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    Posted 23/3/18
    You do know you can take cuttings and propagate them, bit of money on the side there, come spring there will be punters looking for plants.
     
  11. fungrel

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    Posted 23/3/18
    I did experiment this year and took 4-5 cuttings just by pulling out the shoots and placing them in a raised bed. All of them grew.
    This coming year in going to strike them hydroponically before selling them off in pots.
     
  12. wide eyed and legless

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    Posted 23/3/18
    If you have enough room around the base of the plant you can grow new plants by layering.
     
  13. fungrel

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    Posted 23/3/18
    Never considered it. Do have 2.4m spacing between plants, would be ideal.
    Thanks for the tip!
     
  14. Mat B

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    Posted 2/5/18
    Is anybody interested in swapping some rhizomes? I have heaps of Cascade, and although I love it I am interested in some other varieties for dry hopping. I definitely don't need as much Cascade as I currently have. Mainly brewing US pales. I'm in NE Melb.
     
  15. Drewgong

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    Posted 2/5/18
    when is the ideal time to plant hops ? I'm in new hunter valley . And is buying potted plants better than rhizomes?
     
  16. hoppy2B

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    Posted 3/5/18
    Rhizomes are easier to send through the post.
     
  17. koshari

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    Posted 3/5/18
    the advantage of buying potted plants is the crown may already be established, this means better chance of increased flower yield. if you have some locally go for it otherwise as hoppy says rhizomes are easier to post.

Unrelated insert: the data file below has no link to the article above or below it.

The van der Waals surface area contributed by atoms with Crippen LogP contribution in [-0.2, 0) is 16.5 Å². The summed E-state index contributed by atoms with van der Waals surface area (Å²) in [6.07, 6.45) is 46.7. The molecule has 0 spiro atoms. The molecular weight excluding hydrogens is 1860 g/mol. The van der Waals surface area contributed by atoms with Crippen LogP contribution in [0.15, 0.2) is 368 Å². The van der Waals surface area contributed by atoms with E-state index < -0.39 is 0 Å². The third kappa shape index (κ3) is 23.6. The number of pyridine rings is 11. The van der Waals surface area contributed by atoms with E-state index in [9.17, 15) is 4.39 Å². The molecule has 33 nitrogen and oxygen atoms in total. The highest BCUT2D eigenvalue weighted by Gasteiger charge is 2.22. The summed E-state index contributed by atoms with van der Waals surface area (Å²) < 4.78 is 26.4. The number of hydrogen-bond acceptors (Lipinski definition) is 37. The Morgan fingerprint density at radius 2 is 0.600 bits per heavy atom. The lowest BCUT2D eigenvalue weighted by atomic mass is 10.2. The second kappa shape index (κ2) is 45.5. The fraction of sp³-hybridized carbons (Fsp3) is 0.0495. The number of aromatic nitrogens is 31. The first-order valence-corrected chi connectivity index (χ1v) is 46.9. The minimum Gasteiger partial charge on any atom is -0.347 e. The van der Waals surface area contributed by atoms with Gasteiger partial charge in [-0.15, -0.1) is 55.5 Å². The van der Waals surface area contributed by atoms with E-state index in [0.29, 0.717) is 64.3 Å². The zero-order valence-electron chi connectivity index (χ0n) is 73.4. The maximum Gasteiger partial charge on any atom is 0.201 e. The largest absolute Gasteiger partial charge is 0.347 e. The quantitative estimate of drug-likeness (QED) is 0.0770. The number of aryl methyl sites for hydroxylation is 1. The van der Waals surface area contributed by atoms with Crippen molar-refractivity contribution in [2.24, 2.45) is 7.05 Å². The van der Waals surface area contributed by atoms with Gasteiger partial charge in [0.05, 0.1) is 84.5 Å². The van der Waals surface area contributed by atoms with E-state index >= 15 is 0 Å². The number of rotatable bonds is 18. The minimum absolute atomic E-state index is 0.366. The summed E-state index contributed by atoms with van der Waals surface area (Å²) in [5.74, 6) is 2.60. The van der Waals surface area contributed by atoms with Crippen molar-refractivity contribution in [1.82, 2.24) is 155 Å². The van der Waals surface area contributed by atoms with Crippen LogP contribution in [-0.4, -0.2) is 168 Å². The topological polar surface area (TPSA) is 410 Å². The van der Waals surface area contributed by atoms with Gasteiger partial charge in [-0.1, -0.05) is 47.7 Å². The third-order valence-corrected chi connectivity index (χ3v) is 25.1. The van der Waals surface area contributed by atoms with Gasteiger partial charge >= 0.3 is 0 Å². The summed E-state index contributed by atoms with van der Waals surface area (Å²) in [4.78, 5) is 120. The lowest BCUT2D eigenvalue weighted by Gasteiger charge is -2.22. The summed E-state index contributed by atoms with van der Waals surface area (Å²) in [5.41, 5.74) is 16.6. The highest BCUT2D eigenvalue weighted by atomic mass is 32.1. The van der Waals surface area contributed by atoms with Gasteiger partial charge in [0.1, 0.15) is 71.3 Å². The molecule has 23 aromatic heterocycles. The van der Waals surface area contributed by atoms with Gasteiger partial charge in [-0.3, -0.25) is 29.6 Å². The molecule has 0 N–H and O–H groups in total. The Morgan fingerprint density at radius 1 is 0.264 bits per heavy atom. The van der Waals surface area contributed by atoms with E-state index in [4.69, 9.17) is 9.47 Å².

the best time to plant rhizomes is late winter, at least after the winter solstice. dont mean you cant get them earlier, just keep them wrapped in moist paper towel and in the fridge.
     
  18. fungrel

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    Posted 4/5/18
    Should I be concerned that these bines are showing barely any signs of slowing down? Most of the others are dying off but these. They get the most light. Near Sydney.
    Edit: can't attach images via app. Weird
     
  19. koshari

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    Posted 11/6/18
    Buds starting to come up on 2nd year cascades and 2nd year fuggles. They were a lot later last year.
     
  20. Rocker1986

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    Posted 11/6/18
    I've still gotta dig out the root systems on mine so I can cut some rhizomes off and stick them in the fridge for a few weeks, and discard the rest. I'm doing this because the best flower yields I've had on all of my plants were in the first year. The rhizomes arrived in the mail and I did store them in the fridge for a short period too.